The Medical Interview

Clinical Care, Education, and Research

  • Mack LipkinJr.
  • Samuel M. Putnam
  • Aaron Lazare
  • J. Gregory CarrollJr.
  • Richard M. Frankel

Part of the Frontiers of Primary Care book series (PRIMARY)

Table of contents

  1. Front Matter
    Pages i-xxii
  2. A Framework for the Medical Interview

    1. Front Matter
      Pages 1-1
    2. Aaron Lazare, Samuel M. Putnam, Mack Lipkin Jr.
      Pages 3-19
    3. Craig Kaplan
      Pages 20-31
    4. Dennis H. Novack
      Pages 32-49
    5. Aaron Lazare
      Pages 50-62
  3. The Structure and Process of the Medical Interview

    1. Front Matter
      Pages 63-63
    2. Mack Lipkin Jr., Richard M. Frankel, Howard B. Beckman, Rita Charon, Oliver Fein
      Pages 65-82
    3. James J. Strain, Samuel M. Putnam, Richard Goldberg
      Pages 83-103
    4. Timothy E. Quill
      Pages 110-121
    5. Ulrich J. Grueninger, F. Daniel Duffy, Michael G. Goldstein
      Pages 122-133
    6. Nancy E. Dye, M. Robin Di Matteo
      Pages 134-144
  4. The Context of the Interview

    1. Front Matter
      Pages 145-145
    2. Thomas M. Johnson, Eric J. Hardt, Arthur Kleinman
      Pages 153-162
    3. Jane Sprague-Zones
      Pages 163-171
    4. Thomas L. Campbell, Susan H. McDaniel
      Pages 178-186
    5. Peter Curtis, Susan Evens
      Pages 187-195

About this book


Primary care medicine is the new frontier in medicine. Every nation in the world has recognized the necessity to deliver personal and primary care to its people. This includes first-contact care, care based in a posi­ tive and caring personal relationship, care by a single healthcare pro­ vider for the majority of the patient's problems, coordination of all care by the patient's personal provider, advocacy for the patient by the pro­ vider, the provision of preventive care and psychosocial care, as well as care for episodes of acute and chronic illness. These facets of care work most effectively when they are embedded in a coherent integrated approach. The support for primary care derives from several significant trends. First, technologically based care costs have rocketed beyond reason or availability, occurring in the face of exploding populations and diminish­ ing real resources in many parts of the world, even in the wealthier nations. Simultaneously, the primary care disciplines-general internal medicine and pediatrics and family medicine-have matured significantly.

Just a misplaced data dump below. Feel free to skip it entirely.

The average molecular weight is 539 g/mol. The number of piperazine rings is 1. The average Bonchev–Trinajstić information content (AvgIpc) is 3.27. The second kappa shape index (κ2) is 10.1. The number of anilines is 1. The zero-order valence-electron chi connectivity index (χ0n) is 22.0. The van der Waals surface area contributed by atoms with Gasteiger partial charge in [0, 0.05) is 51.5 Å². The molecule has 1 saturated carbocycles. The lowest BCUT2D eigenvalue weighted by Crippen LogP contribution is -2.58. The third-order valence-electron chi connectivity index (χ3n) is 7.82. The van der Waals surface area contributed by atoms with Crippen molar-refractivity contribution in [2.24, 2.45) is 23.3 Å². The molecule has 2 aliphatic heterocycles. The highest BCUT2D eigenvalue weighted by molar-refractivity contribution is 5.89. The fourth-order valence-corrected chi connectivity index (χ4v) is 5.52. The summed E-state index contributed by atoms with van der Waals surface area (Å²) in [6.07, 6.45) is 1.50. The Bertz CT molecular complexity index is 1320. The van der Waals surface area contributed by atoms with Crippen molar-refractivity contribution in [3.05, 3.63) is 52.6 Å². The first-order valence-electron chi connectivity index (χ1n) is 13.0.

care communication management medical ethics

Editors and affiliations

  • Mack LipkinJr.
    • 1
    • 2
  • Samuel M. Putnam
    • 3
  • Aaron Lazare
    • 4
  • J. Gregory CarrollJr.
    • 5
    • 6
  • Richard M. Frankel
    • 7
    • 8
  1. 1.Department of Medicine, Division of Primary CareNew York University Medical CenterNew YorkUSA
  2. 2.American Academy on Physician and PatientUSA
  3. 3.East Boston Neighborhood Health CenterEast BostonUSA
  4. 4.University of Massachusetts Medical CenterWorcesterUSA
  5. 5.Miles Institute for Health Care CommunicationWest HavenUSA
  6. 6.New York University Medical CenterNew YorkUSA
  7. 7.University of Rochester School of Medicine and DentistryRochesterUSA
  8. 8.Residency Program in Internal Medicine, Highland Hospital of RochesterRochesterUSA

Bibliographic information

  • DOI
  • Copyright Information Springer-Verlag New York 1995
  • Publisher Name Springer, New York, NY
  • eBook Packages Springer Book Archive
  • Print ISBN 978-1-4612-7559-6
  • Online ISBN 978-1-4612-2488-4
  • Series Print ISSN 1431-3618
  • About this book